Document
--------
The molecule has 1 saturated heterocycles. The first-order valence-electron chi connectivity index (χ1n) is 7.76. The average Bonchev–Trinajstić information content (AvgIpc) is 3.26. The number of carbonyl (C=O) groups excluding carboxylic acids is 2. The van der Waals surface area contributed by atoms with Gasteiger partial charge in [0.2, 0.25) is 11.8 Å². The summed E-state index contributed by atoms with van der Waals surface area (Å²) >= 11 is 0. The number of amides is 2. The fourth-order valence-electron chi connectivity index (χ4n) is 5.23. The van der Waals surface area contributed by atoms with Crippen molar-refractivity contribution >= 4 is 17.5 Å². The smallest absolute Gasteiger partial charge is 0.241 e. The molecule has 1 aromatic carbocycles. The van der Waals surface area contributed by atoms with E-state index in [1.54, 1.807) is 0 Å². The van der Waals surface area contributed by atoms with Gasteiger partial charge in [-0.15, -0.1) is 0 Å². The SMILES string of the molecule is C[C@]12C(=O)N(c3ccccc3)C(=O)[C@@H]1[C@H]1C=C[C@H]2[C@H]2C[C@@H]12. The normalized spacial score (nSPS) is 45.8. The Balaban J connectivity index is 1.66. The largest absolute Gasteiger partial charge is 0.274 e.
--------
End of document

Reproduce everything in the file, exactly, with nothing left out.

The molecule has 1 saturated heterocycles. The first-order valence-electron chi connectivity index (χ1n) is 7.76. The average Bonchev–Trinajstić information content (AvgIpc) is 3.26. The number of carbonyl (C=O) groups excluding carboxylic acids is 2. The van der Waals surface area contributed by atoms with Gasteiger partial charge in [0.2, 0.25) is 11.8 Å². The summed E-state index contributed by atoms with van der Waals surface area (Å²) >= 11 is 0. The number of amides is 2. The fourth-order valence-electron chi connectivity index (χ4n) is 5.23. The van der Waals surface area contributed by atoms with Crippen molar-refractivity contribution >= 4 is 17.5 Å². The smallest absolute Gasteiger partial charge is 0.241 e. The molecule has 1 aromatic carbocycles. The van der Waals surface area contributed by atoms with E-state index in [1.54, 1.807) is 0 Å². The van der Waals surface area contributed by atoms with Gasteiger partial charge in [-0.15, -0.1) is 0 Å². The SMILES string of the molecule is C[C@]12C(=O)N(c3ccccc3)C(=O)[C@@H]1[C@H]1C=C[C@H]2[C@H]2C[C@@H]12. The normalized spacial score (nSPS) is 45.8. The Balaban J connectivity index is 1.66. The largest absolute Gasteiger partial charge is 0.274 e.